Winter in the garden – with Amateur Gardener

Do you feel like adding some spark and life in your garden?

The plant that can fit this bill is the native Grevillea.

Grevilleas flower in many different hues from white, cream grey, yellow, orange and pink to red, making it a large spectrum to select from.

As well as having a huge colour selection the flowers can resemble either a spider or a toothbrush, and the plants range in height from the tall Silky Oak (Grevillea robusta) of 20 metres, to the ground hugging Grevillea “Poorinda Royal Mantle” laurifolia.

There must be a Grevillea suitable for a rambling native garden to a pretty cottage garden or even the more formal garden in a clipped hedge, so perhaps this month is the time to go and select one?

The Silky Oak grows into a tall tree making a statement with its upright trunk but there are also the shrubby ones with over 350 species of grevilleas, which encourage native birds.

For an extra bonus place a water bath nearby so the birds may feast then enjoy a splash and wash.

Grevilleas are sensitive to phosphorus so only use a specialised native fertiliser for the first couple of summers to help them establish.

Give a few top up drinks of water in the hot summer months and even once well-established, a summer watering can improve the length and profusion of the flowers.

As they flower for such a long time a gentle prune helps to continue the length of flowering time.

Never cut back severely to the woody stem as this can result in the plant dying.

Grevilleas grow well on the Adelaide Plains but are averse to high alkaline soils as well as needing good drainage.

They appreciate humus-rich soil, being aware to keep the area around the trunk clear.

If you’re thinking of planting a standard rose why not consider a standard Grevillea instead?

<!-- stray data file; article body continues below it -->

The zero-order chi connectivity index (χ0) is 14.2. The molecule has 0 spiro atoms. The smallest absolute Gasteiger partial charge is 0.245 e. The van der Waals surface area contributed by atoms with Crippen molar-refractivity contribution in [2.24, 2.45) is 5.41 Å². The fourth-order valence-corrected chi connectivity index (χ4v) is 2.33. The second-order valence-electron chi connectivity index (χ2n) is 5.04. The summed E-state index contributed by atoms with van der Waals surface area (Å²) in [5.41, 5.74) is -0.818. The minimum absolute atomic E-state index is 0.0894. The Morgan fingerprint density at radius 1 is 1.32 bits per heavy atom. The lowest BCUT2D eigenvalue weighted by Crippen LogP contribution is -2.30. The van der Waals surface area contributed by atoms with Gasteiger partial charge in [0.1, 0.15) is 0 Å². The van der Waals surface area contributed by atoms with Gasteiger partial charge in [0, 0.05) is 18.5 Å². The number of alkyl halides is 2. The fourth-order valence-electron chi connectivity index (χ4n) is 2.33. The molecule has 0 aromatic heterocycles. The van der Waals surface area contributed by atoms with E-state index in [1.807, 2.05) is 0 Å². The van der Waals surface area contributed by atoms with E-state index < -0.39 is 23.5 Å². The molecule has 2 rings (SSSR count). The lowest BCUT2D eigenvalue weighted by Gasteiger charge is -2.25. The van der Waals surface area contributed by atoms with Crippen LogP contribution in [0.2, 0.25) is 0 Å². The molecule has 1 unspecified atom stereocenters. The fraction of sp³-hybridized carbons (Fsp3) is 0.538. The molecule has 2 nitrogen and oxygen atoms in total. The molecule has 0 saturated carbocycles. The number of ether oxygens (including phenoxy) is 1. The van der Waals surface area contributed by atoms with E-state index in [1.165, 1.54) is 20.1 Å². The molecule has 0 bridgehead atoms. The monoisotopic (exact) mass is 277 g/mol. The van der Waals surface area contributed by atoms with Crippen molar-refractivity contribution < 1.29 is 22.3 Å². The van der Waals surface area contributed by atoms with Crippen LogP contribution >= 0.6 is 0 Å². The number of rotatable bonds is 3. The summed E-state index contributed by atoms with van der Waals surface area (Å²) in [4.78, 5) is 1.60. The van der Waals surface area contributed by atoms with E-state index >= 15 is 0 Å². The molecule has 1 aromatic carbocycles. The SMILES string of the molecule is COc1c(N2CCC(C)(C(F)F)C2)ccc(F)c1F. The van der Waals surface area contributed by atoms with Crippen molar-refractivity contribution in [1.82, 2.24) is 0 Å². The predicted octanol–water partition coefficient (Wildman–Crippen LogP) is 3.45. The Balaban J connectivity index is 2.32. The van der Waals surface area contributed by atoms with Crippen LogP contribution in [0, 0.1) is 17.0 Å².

The Silky Oak is used as the root and stem and then other grevilleas are grafted, making them a long-lived year-round ornamental plant.

The Silky Oak is able to live to 100 years and once established these plants are very hardy.

The first few years the standard must be staked to enable a strong root system to develop.

To choose or buy these plants a trip to the Native Plant nursery at the Belair National Park is a good place to start.

One stunner is the Poorinda Royal Mantle ground cover that is grafted onto the Silky Oak, making a beautiful weeping grevillea.

With the school holidays this month an easy way to keep the children amused for a short while is to make a succulent garden.

An old tractor wheel centre, maybe a shallow dish or an old plough disc are great for this.

Collect some succulent cuttings and choose a container, making sure the container has good drainage.

Fill with some potting soil and plant the succulents, adding maybe a rock or two for interest and sprinkle some gravel to prevent the weeds growing or the birds scratching.

Water in with a weak seaweed solution and place in a sunny spot in the garden.

This is a fun and hands-on way to introduce the younger members of the family to the joy of gardening.

May you relish this month in the garden from the Amateur Gardener.

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